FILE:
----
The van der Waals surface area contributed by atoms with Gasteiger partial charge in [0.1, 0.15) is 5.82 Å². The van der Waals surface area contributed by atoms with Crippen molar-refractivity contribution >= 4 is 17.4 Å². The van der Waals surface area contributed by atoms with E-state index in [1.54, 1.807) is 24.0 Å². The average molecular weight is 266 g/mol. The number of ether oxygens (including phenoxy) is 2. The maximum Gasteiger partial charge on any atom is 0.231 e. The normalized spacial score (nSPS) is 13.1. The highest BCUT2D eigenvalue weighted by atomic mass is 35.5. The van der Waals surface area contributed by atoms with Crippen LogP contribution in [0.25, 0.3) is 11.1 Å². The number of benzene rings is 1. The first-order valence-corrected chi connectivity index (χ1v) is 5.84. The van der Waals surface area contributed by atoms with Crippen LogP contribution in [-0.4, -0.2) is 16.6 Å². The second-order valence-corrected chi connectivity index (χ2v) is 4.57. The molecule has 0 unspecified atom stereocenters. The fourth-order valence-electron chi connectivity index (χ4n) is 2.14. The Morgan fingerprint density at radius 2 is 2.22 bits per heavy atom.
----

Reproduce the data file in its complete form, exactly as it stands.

The van der Waals surface area contributed by atoms with Gasteiger partial charge in [0.1, 0.15) is 5.82 Å². The van der Waals surface area contributed by atoms with Crippen molar-refractivity contribution >= 4 is 17.4 Å². The van der Waals surface area contributed by atoms with E-state index in [1.54, 1.807) is 24.0 Å². The average molecular weight is 266 g/mol. The number of ether oxygens (including phenoxy) is 2. The maximum Gasteiger partial charge on any atom is 0.231 e. The normalized spacial score (nSPS) is 13.1. The highest BCUT2D eigenvalue weighted by atomic mass is 35.5. The van der Waals surface area contributed by atoms with Crippen LogP contribution in [0.25, 0.3) is 11.1 Å². The number of benzene rings is 1. The first-order valence-corrected chi connectivity index (χ1v) is 5.84. The van der Waals surface area contributed by atoms with Crippen LogP contribution in [-0.4, -0.2) is 16.6 Å². The second-order valence-corrected chi connectivity index (χ2v) is 4.57. The molecule has 0 unspecified atom stereocenters. The fourth-order valence-electron chi connectivity index (χ4n) is 2.14. The Morgan fingerprint density at radius 2 is 2.22 bits per heavy atom.